For outstanding shooting and accuracy, learn either MOA or Mil-Dot.
- MOA is an angular measurement based on a minute of angle. The angular measurements estimate range and bullet drop. 1 MOA corresponds to 1.05 inches at 100 yards, 2.1 inches, and 200 yards, and so on.
- Mil-Dot reticle design is based on military specs. This design refers to a pattern of duplex cross-hairs. These reticles have four small .25 diameter dots placed along a vertical and horizontal axis. Distance between centers of any two adjacent dots equals 1 mil, which is about 36 inches at 1000 yards.
- Either design of reticle, MOA or Mil-Dot, is highly capable. The best choice boils down to personal preference and how that design intersects with your type of shooting or hunting.
Adjustment knobs on the top and sides of your scope are often overlooked for flashier options. However, remember these knobs correct your elevation and windage for accurate shots. Manufactures have greatly improved turret design and feel.
There are turret designs offered by a few third-party vendors; however, scope builders have vastly improved designs and have the best designs.
Higher-end scopes have precise adjustments based on MOA or a Mil-Dot reticle. Adjustments are usually ¼ MOA or ¼ MIL-Dot.
Cheaper scopes start their adjustments at ½ MOA and so on.
Types of Turrets
Scope turrets are not universal. Scope builders have their own set of design principles on the interface with its erector assembly. Turrets are affected by purpose, price, and manufacture.
- The most precise set of controls on the market are target turrets. They are the oldest set of turret style in the industry. Target turrets allow the shooter to make small and precise adjustments and are characterized by height. These turrets are most commonly available in MOA adjustments. Hunters may want to search for a better set than target turrets.
- Ballistic style turrets let the shooter make larger adjustments. Tactical shooters and quick acquisition hunters prefer ballistic turrets. The ballistic style turret is capped, preventing accidental changes. Ballistic turrets are used for distance targeting, measured in yards and meters.
- Fingertip has been designed to make quick, easy adjustments without special tools. Fingertip style turrets are add-ons for ballistic or targeting turrets.
- Coin style turrets are the most basic style of adjustment knobs. They get the name from coins that can be used to make adjustments. Coin style turrets have small indentations that can fit most scopes and adjustment tools.
The tactile feel of a turret has improved as well. Knobs have better ridges and precise clicks, telling the shooter the exact change without having to look. Ridges are raised so shooters with gloves can make changes.
Another fascinating feature of advanced turret designs is the adjustments available hidden beneath turret knobs. Builders hide back to zero, and hard stops along with other controls.
Bases, Mounts, and Rings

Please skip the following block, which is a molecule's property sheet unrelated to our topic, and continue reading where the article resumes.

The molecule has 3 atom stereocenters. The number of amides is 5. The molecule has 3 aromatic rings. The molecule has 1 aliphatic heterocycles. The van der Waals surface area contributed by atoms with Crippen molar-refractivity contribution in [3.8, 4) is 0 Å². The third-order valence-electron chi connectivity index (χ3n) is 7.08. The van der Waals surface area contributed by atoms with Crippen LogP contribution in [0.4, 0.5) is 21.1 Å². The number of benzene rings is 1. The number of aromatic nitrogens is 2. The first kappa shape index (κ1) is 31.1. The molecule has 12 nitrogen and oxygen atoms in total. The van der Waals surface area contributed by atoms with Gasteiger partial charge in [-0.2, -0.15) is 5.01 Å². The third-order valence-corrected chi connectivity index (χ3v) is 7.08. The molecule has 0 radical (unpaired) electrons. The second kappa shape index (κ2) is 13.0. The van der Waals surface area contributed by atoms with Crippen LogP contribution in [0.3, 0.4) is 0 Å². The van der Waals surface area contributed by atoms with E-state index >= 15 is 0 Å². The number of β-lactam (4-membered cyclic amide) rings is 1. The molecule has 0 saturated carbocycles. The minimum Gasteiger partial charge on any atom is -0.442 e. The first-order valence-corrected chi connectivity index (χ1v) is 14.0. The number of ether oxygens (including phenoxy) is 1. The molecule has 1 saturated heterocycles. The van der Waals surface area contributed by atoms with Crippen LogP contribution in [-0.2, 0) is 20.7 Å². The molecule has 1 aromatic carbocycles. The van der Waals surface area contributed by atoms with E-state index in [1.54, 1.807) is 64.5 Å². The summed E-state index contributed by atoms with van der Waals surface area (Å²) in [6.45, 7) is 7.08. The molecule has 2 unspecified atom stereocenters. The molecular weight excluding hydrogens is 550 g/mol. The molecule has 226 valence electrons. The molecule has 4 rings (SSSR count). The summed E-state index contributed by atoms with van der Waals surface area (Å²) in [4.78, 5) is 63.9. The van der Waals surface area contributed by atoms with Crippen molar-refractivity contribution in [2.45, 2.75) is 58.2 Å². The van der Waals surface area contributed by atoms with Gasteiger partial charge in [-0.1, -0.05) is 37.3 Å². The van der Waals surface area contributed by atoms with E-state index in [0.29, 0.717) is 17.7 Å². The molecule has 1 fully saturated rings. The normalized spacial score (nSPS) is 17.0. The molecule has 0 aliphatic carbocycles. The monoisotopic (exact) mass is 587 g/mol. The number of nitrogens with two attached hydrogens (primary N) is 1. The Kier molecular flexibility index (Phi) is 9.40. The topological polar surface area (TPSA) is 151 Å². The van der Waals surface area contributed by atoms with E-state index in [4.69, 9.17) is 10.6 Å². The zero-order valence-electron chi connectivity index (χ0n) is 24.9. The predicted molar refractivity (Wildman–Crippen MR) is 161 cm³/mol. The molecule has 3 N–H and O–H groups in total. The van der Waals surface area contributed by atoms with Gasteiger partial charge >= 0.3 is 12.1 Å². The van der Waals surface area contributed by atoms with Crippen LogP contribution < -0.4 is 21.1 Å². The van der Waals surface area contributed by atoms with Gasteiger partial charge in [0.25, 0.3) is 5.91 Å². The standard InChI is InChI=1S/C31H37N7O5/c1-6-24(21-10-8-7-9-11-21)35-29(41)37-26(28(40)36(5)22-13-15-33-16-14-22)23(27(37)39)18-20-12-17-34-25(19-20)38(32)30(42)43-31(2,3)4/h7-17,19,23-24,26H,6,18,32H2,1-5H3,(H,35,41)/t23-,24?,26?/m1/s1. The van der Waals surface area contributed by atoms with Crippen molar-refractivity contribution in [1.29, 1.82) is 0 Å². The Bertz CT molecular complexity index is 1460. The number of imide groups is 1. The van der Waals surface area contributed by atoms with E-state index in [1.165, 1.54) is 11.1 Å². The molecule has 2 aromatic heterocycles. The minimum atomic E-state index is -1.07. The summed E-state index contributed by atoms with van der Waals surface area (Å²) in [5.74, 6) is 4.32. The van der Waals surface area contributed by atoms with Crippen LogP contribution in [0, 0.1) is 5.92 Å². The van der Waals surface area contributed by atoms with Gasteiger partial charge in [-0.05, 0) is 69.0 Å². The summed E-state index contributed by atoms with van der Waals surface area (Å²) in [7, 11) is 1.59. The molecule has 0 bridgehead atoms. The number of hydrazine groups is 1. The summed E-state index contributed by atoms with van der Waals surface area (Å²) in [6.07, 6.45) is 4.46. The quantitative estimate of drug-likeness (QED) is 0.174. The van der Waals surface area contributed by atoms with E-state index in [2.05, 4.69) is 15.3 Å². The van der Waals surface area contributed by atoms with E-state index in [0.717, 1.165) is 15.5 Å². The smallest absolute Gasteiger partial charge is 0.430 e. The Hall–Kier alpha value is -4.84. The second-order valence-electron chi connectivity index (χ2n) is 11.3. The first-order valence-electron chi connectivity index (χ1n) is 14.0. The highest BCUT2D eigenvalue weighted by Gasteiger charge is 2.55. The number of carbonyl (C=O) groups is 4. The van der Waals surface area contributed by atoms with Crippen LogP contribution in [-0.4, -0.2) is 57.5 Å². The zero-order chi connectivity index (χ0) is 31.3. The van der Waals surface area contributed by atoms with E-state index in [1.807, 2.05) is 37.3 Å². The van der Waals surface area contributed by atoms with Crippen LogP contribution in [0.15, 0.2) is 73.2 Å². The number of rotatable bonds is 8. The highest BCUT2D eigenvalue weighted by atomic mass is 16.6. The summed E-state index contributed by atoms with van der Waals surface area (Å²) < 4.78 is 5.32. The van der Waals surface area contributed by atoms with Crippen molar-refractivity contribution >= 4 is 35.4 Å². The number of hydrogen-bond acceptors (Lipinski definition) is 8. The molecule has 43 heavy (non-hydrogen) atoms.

When they first arrive, rifle scopes look great sitting in the box. However, after a few hours or minutes, it is time to put that scope on a rifle.
Hopefully, you ordered a base and rings came with that new scope. If not, here are some suggestions and ideas to help.
Bases and rings, without proper installation, can be the weakest link in an otherwise excellent shooting system.
Once a base or rings have been installed, the shooter should never have to worry about a loose-fitting. The following are the elements of a good shooting setup.
Weaver and Picatinny rails accommodate cross-bolts on matching rings. Angled edges provide a way for clamping the rings.
Talley bases are similar, but they are machined to accept the entire foot.
Windage adjustable bases are for the rear only and have opposing screws for centering the rings. Proprietary bases are used on rifles from manufacturers, including Sako and Ruger.
Choose a ring style with the lowest height possible while giving the shooter a comfortable firing position. Keep the scope as close to the barrel as possible; this assists with proper eye alignment and cheek weld.
Make sure the ring clears the barrel when it is mounted. Most shooters want to fit their scope with the least amount of clearance above the barrel.
This preference helps with the line of sight and gives better results when changing distances.
There you have it, a guide for finding the right scope for your application.
Above all else, it is essential to know precisely your style of hunting or shooting before making a purchasing decision.
There is no better thrill than seeing a shot land at 1000 or 2000 yards through a 25X scope. In reality, how many times are you going to be hunting at those distances?
As I stated before, most shooters and weekend hunters need less magnification, Not More!
The best scope builders in the world offer a variety of prices and features. There is nothing wrong with dreaming about those long-range shots. When it is time to decide, step back, visit reality, and make the best decision for you.